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“The Building Blocks of Life”

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Presentation on theme: "“The Building Blocks of Life”"— Presentation transcript:

1 “The Building Blocks of Life”
Protein “The Building Blocks of Life”

2 1. Protein has multiple functions
First Use: Build and repair body tissue Maintain cell growth Formation of Enzymes and hormones Insulin and thyroid hormone Fluid Balance Antibodies

3 Protein also provides energy
There are 4 calories per gram of protein. Can take the place of some fat and carbohydrate if they do not supply enough energy. Prevents protein from being used for their other functions Fat and carbohydrate cannot take the place of protein.

4 Minerals in meat (protein) group
Iron meat, eggs, seafood, seeds, nuts, whole grains, dark green leafy vegetables carries oxygen to all body cells Chromium seafood, meats, eggs, nuts, seeds, peanuts, whole grains, bran, wheat germ helps regulate blood sugar levels (helps prevent and treat diabetes) Copper whole grains, liver & organ meats, legumes, wheat germ & bran helps body assimilate iron and form healthy bones Phosphorus meat, fish, poultry, nuts, bread & cereal, eggs helps in production of energy and activator of B vitamin complex Potassium whole grains, fruits, vegetables, nuts, seeds, meat, fish works with sodium to normalize flow of body fluids Manganese whole grains, nuts, seeds, legumes, blood sugar regulation, health of tendons and bones Selenium seafood, meat, liver, nuts, seeds, legumes, wheat germ, bran fights free radicals (destructive cells that may be precursors to cancer) Sulfur eggs, garlic, onions present in all body tissues. Needed for skin, joints, hair Zinc whole grains, meat, fish, dairy, eggs, nuts, seeds, blood sugar, brain, blood, kidneys, nerves, bones, hair, skin, nails, appetite, sense of smell and taste, reproductive organs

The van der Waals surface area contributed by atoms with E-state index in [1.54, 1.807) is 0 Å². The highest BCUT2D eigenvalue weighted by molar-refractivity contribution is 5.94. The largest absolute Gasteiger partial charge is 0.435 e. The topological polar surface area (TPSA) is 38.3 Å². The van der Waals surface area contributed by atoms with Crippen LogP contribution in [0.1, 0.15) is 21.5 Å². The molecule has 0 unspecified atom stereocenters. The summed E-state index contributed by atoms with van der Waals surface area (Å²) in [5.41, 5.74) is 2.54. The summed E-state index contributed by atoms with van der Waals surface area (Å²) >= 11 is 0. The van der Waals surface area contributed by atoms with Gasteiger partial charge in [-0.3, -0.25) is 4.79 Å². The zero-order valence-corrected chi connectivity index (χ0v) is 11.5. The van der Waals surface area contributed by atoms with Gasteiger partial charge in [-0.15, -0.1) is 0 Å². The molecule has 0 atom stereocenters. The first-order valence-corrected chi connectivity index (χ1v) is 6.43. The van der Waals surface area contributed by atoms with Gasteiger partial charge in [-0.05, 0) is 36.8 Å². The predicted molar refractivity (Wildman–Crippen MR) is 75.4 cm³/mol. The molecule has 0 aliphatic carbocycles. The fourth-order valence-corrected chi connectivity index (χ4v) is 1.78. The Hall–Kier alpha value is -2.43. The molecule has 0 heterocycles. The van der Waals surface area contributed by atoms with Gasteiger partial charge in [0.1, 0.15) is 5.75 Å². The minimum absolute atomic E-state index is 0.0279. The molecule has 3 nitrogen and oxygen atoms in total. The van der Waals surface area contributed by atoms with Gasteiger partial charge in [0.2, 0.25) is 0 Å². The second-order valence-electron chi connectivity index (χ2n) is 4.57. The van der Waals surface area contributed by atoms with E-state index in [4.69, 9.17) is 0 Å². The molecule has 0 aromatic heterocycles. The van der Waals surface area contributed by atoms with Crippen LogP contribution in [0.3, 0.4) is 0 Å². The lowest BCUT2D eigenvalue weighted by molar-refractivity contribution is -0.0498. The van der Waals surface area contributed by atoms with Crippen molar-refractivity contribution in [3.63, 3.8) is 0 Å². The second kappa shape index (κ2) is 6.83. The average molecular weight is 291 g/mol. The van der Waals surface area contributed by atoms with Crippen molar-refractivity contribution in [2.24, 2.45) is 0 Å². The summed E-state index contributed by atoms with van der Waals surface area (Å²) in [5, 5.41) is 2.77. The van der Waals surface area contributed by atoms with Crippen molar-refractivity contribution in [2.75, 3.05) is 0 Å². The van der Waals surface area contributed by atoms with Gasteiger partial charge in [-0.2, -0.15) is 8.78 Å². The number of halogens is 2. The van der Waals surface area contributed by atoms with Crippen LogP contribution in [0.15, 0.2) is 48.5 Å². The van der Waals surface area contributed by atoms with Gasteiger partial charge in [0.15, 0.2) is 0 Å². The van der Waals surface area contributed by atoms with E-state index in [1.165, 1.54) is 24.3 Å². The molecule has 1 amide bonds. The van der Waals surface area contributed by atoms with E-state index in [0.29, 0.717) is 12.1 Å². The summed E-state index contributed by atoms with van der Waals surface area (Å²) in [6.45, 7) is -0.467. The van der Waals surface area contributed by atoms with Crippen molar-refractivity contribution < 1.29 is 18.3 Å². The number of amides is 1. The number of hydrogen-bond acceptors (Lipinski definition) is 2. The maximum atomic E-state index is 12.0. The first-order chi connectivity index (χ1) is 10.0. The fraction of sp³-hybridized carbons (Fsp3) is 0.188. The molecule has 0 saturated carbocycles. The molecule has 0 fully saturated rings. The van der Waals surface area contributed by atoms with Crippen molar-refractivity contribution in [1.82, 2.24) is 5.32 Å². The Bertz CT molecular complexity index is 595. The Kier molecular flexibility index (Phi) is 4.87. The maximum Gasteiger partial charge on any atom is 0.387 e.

5 Fat soluble vitamins D sunshine, fortified milk, fish and fish oil, egg yolk needed for strong teeth and bones, helps body use calcium and phosphorus

6 Water soluble vitamins